In a joint statement, Russia and the US agreed to the 'cessation of hostilities' which began at midnight on Friday 27 February. It required both parties to agree on a ceasefire and both countries to act as direct guarantors and monitors of the agreement.
However, due to growing violence, both Iran and France have voiced concerns that this could risk an already fragile deal.
Iran believes the increased violence could harm the peace process. Iranian Deputy Foreign Minister Hossein Amir-Abdollahian, speaking after a meeting with UN Special Envoy Staffan de Mistura in Tehran, blamed the "increasing activities of armed groups" for the violations.
However the French, who also have worries that increased violence could impact peace, blamed the opposing side, saying they were "a threat to the cessation of hostilities," according to government spokesman Romain Nadal said.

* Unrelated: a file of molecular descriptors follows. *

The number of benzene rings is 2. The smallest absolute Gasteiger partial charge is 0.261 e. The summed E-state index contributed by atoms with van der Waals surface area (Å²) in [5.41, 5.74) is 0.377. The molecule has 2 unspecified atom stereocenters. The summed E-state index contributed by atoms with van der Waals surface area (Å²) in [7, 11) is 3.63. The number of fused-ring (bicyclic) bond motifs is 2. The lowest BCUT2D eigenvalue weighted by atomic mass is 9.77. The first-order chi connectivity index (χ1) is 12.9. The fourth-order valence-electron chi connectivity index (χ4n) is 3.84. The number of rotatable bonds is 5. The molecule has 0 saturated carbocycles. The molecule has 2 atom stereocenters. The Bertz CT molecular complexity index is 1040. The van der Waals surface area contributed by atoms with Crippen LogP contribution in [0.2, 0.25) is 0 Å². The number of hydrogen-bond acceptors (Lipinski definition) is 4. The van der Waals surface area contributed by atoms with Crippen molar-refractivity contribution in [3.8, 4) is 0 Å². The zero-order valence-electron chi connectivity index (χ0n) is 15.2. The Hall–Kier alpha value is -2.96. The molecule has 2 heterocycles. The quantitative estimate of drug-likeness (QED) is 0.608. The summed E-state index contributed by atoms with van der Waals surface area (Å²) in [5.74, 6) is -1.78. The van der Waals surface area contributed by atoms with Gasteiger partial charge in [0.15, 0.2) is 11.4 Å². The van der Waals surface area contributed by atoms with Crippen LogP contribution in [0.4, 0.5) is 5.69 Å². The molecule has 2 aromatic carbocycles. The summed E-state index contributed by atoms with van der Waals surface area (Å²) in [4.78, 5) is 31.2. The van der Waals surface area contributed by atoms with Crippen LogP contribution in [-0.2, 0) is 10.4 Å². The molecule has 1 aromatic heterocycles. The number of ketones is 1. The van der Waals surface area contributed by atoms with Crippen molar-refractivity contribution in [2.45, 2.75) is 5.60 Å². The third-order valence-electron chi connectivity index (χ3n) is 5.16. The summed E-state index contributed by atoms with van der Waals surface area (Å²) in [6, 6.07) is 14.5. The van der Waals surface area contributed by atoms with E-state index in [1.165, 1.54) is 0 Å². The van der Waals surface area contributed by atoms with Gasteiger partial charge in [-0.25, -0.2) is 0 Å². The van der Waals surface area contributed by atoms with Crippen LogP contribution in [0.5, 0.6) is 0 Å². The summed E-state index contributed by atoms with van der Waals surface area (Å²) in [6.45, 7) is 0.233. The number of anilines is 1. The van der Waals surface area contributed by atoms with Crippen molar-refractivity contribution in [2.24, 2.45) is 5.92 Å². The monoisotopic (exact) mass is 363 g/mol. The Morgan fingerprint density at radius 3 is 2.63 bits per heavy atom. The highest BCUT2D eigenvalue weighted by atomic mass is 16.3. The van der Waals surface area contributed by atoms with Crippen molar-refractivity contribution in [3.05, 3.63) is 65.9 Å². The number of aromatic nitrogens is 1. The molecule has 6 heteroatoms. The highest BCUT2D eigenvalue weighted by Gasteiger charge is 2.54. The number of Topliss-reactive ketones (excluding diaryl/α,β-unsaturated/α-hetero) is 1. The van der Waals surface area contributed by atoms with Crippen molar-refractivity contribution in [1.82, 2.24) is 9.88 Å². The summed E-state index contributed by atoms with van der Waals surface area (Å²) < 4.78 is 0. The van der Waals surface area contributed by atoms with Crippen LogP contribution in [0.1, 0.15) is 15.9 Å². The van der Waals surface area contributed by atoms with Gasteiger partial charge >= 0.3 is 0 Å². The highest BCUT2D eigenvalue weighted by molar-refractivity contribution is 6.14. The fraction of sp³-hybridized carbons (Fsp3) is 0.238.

To add further fuel to the fire, a senior official close to the Syrian government said the truce had effectively collapsed.
"On the ground the truce does not exist," said the official, who is not Syrian and declined to be named because he was giving a personal assessment.
"The level of tension in Syria will increase in the coming months."
However, Russian Deputy Foreign Minister Sergei Ryabkov said Wednesday that the Syrian government has no other choice but to respond to hostilities perpetrated by the al-Nusra Front and other affiliated groups:
"Yes, unfortunately, once again the talks are starting, that the cessation of hostilities is unstable, that there are risks of failure… We, unfortunately, see that in some areas in Syria al-Nusra Front and groups linked to it are on the offensive. It is understandable that the government forces cannot avoid responding in these conditions. There is no violation of the ceasefire here," Ryabkov said.
Syrians living in government-controlled areas head to the polling stations Wednesday, to vote for a new 250 member parliament.
The civil war in Syria has left millions displaced and killed more than 250,000 people. It has also allowed for the rise of Daesh (also known as ISIL), and drawn in the need for international help.